This is a very interesting experience. I am allowed to enter one of the mosques. This is pretty cool. There are police men in bullet proof vests everywhere outside the entrance. There are also riot squads and tactical response trucks complete with bullet proof glass, machine guns mounted to the trucks and water cannons. This is really full on and I feel quite insecure about all these security measures. I am asked if I am American and I say no way. I am Australian. Next thing you know the guard is telling me that Australians are okay and that we donated money to Egypt after the 1992 earthquake. Australians are good, you are welcome he says.

I get some great photos of people praying and sitting around waiting for the main prayers to start at around noon. I am shown a number of different rooms etc including a tomb of someone. The guard says I have to leave an offering of 10 EP for the gods or goodness knows what. I leave 5 EP which he promptly pockets. He then allows me to leave the room which unbeknownce to me he had locked. I then had to give him a tip for showing me around. It never ends the pursuit of the tourist doller.

After finishing my first mosque, I wait outside and meet two sisters from Singapore. We talk for a while and go and have a drink together. We are sitting outside the Hussein Mosque drinking tea whilst watching all the men enter the mosque for Friday morning prayers and the women remain outside or enter through a side entrance. It is truely an amazing experience. The ceremony starts and I sit enthralled. It is amazing to see the people praying alongside those eating and drinking at the cafes lined up next to the mosques. Pretty surreal.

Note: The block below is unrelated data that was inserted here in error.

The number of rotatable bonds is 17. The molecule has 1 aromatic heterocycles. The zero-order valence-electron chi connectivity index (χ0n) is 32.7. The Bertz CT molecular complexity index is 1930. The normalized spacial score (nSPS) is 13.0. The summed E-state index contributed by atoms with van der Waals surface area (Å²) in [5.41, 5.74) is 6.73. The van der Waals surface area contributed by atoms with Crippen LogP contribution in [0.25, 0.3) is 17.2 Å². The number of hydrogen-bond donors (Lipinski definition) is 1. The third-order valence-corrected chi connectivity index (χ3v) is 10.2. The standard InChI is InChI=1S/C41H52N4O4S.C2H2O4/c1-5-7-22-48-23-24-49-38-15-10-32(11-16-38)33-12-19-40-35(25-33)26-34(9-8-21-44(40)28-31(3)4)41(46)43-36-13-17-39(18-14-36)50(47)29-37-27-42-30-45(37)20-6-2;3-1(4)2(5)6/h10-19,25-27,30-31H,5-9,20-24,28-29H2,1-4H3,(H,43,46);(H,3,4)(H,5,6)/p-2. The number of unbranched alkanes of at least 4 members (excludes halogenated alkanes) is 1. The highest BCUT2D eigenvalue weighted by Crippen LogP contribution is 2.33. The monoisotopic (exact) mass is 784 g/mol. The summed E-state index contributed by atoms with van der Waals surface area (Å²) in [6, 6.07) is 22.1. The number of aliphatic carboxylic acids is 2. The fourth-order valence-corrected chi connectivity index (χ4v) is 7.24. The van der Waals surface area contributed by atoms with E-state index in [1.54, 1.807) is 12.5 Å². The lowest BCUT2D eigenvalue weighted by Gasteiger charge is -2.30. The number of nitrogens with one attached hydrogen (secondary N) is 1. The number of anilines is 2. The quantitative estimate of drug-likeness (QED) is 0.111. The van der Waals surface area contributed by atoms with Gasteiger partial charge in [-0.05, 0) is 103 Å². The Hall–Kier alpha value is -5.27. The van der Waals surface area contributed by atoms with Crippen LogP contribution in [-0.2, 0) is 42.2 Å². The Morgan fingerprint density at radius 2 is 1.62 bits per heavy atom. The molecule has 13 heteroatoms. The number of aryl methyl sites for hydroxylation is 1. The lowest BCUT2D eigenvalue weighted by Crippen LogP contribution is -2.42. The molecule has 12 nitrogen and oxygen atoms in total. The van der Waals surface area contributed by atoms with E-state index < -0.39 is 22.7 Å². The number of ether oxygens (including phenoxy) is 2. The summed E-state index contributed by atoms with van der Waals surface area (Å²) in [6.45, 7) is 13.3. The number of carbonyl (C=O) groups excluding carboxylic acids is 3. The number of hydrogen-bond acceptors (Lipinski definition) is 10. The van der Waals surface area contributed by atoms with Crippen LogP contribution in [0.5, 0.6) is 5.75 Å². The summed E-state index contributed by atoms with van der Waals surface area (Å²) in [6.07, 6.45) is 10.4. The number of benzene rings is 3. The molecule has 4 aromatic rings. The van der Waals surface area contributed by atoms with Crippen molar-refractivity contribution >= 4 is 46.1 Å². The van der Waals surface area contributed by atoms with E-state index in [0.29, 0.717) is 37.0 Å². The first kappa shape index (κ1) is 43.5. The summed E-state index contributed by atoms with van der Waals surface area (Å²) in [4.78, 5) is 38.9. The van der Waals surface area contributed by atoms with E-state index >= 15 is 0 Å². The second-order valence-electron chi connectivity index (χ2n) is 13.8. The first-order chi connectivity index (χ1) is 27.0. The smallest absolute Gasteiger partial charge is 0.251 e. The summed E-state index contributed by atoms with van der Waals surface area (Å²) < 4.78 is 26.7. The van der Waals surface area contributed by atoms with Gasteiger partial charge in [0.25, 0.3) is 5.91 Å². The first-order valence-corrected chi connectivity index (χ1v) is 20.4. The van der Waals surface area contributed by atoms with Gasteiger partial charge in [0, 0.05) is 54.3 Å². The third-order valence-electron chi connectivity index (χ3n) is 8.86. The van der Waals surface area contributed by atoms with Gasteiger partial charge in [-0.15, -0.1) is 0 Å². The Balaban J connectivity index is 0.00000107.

Afterwards, I walk around the markets for an hour or so. I then sit on a fence outside the mosque. Its nice just watching the world go by and feeling the sun on my skin. After a couple of hours I make my way back to the downtown area to get some late lunch.

I then decide to check out an Internet cafe and emerge after two hours. I walk home and another guy wants to have a chat. I talk to him as I make my way towards my hotel. I get rid of him pretty quickly which is a pleasant change and then another guy says hello. He turns out to be from Melbourne but is living in Cairo whilst studying at the American University. He says that he heard my Australian accent whilst talking to the other guy. His parents are Egyptian but his dad has returned to Cairo to live and his mother remains in Australia. We go out for a drink and arrange to meet later for drinks and dinner.

He takes me to a nightclub, but we can't enter because of a private party so we go to TGI Friday's instead. Its quite nice and situated on the Nile River so the views are fabulous. We have to pay 75 EP as an entry fee but whatever we order is redemable against this deposit. We have a couple of beers and some food. Its not too bad. After a couple of hours of exchanging cultural experiences and differences its time to head home.